Vegetarianism and veganism are increasingly popular dietary choices. The most recent national data on plant-based eating in New Zealand is from 2018, but it is likely that numbers have since increased. A 2018 online survey of 1,000 participants aged ≥ 18 years in New Zealand found that 10% either completely avoided eating meat, or rarely consumed it; approximately twice the rate reported from the same survey in 2015.1 In the 2018 New Zealand Attitudes and Values Study, that included responses from > 45,000 participants, it was found that 4.5% of adults exclusively followed a vegetarian diet and 1.1% followed a vegan diet.2 The prevalence of plant-based diets in children in New Zealand is not known.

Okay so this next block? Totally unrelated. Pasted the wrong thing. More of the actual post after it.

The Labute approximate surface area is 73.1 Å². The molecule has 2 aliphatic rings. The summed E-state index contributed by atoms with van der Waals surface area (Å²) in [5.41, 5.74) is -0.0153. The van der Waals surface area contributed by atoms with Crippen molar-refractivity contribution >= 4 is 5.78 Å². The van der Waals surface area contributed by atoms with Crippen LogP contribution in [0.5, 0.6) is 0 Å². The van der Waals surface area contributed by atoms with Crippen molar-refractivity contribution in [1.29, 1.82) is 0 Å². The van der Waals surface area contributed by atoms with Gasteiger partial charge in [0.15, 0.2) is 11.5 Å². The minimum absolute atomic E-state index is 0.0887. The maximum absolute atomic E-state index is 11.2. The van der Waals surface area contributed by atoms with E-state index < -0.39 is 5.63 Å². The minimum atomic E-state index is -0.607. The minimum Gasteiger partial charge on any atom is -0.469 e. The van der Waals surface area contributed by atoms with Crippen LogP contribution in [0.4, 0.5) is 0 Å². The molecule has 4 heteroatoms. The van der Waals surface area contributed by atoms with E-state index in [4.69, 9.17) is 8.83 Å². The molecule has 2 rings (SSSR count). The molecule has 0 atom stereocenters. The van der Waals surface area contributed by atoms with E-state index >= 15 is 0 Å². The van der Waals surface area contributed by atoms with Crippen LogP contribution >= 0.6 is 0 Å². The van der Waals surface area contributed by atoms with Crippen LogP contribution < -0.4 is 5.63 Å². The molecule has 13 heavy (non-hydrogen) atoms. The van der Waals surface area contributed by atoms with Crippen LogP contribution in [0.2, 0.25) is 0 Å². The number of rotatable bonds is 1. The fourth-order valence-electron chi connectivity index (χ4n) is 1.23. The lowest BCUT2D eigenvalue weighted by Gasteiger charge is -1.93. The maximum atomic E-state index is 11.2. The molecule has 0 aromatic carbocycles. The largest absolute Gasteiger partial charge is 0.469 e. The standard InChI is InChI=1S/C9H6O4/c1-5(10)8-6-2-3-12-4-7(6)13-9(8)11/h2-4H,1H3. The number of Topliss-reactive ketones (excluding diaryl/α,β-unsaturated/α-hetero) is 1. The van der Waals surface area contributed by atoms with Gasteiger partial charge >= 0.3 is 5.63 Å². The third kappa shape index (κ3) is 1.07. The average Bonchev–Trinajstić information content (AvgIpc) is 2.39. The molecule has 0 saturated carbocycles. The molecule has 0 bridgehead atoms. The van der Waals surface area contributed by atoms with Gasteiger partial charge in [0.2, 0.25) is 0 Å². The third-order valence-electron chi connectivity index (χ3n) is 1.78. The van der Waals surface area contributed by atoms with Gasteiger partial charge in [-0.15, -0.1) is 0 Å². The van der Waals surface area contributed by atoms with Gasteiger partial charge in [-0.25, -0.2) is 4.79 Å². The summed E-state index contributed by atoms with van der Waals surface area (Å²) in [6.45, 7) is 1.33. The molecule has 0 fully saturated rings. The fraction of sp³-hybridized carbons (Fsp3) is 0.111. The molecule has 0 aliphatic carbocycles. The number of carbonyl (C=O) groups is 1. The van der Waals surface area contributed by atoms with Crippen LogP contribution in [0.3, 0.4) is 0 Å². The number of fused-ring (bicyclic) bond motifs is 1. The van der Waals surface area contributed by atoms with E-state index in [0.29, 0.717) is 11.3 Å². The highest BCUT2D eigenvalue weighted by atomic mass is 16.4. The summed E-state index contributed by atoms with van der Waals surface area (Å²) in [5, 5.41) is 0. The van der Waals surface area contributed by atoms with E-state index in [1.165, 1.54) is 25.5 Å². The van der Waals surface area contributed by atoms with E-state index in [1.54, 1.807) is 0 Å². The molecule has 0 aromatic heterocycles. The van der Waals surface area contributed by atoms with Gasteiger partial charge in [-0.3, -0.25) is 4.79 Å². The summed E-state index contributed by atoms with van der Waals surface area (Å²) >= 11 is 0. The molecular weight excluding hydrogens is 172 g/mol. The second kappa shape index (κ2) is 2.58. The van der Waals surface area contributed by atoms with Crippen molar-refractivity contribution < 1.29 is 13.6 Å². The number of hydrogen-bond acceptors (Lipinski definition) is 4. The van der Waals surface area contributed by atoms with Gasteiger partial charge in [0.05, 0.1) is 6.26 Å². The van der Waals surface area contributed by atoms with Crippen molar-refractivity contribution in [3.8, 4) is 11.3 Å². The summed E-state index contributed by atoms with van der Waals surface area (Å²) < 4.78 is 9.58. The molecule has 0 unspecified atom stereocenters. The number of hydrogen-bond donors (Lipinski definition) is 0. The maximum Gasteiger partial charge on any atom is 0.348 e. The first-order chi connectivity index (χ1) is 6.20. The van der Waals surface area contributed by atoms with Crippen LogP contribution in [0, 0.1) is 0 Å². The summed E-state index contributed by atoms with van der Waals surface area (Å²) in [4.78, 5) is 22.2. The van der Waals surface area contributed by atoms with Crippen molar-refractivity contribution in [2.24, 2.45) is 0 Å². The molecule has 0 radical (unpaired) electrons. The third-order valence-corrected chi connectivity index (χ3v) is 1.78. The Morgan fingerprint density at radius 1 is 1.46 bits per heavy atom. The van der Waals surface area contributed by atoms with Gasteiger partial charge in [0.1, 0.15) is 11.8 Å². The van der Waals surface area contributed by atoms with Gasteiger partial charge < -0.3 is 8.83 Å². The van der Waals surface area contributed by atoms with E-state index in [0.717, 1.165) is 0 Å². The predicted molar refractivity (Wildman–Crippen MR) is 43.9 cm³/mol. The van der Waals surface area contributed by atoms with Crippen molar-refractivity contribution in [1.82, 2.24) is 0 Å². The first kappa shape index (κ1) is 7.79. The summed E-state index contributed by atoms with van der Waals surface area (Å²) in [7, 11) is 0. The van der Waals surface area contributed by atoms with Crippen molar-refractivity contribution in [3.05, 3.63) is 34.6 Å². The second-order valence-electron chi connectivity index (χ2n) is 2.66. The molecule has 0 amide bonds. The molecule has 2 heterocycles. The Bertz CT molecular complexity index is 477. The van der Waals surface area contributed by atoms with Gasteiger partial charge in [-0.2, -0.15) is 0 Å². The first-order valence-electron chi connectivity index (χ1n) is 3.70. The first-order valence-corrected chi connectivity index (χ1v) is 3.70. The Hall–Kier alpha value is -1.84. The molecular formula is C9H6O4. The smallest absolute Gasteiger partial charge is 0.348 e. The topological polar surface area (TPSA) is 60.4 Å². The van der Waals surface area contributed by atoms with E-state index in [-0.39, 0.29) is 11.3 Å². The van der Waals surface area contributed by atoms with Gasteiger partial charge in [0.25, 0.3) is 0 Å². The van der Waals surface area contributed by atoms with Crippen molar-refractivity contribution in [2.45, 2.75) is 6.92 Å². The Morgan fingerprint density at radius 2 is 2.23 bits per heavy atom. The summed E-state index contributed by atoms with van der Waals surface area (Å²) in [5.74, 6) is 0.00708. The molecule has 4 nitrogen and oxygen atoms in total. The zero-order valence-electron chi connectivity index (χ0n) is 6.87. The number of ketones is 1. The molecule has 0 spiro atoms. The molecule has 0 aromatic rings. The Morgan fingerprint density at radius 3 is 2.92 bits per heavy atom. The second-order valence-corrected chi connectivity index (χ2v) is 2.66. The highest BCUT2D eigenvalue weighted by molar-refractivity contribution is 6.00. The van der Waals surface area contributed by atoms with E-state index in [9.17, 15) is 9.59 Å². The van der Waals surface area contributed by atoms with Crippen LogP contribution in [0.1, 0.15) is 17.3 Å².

A plant-based diet is generally defined as being:3

  • Lacto-ovo – the most common type of vegetarian diet, describing someone who excludes meat and seafood but consumes eggs and dairy products
  • Lacto – a vegetarian diet where someone excludes meat, seafood and eggs but consumes dairy products
  • Vegan – someone who abstains from eating all animal products, i.e. meat, seafood, dairy and eggs, sometimes honey. Achieving a nutritionally balanced vegan diet can be more challenging, so it is important to identify what foods are being excluded.

There are various other plant-focused diets that include certain kinds of meat or seafood, e.g. pescatarian (fish), pollotarian (chicken).

A well-planned diet that excludes animal products can be healthy and nutritious for an adult, but parents, other caregivers or healthcare professionals may be concerned about the growth and development of a child who is provided with a plant-based diet, particularly in infancy and pre-school years.

Benefits of plant-based diets for children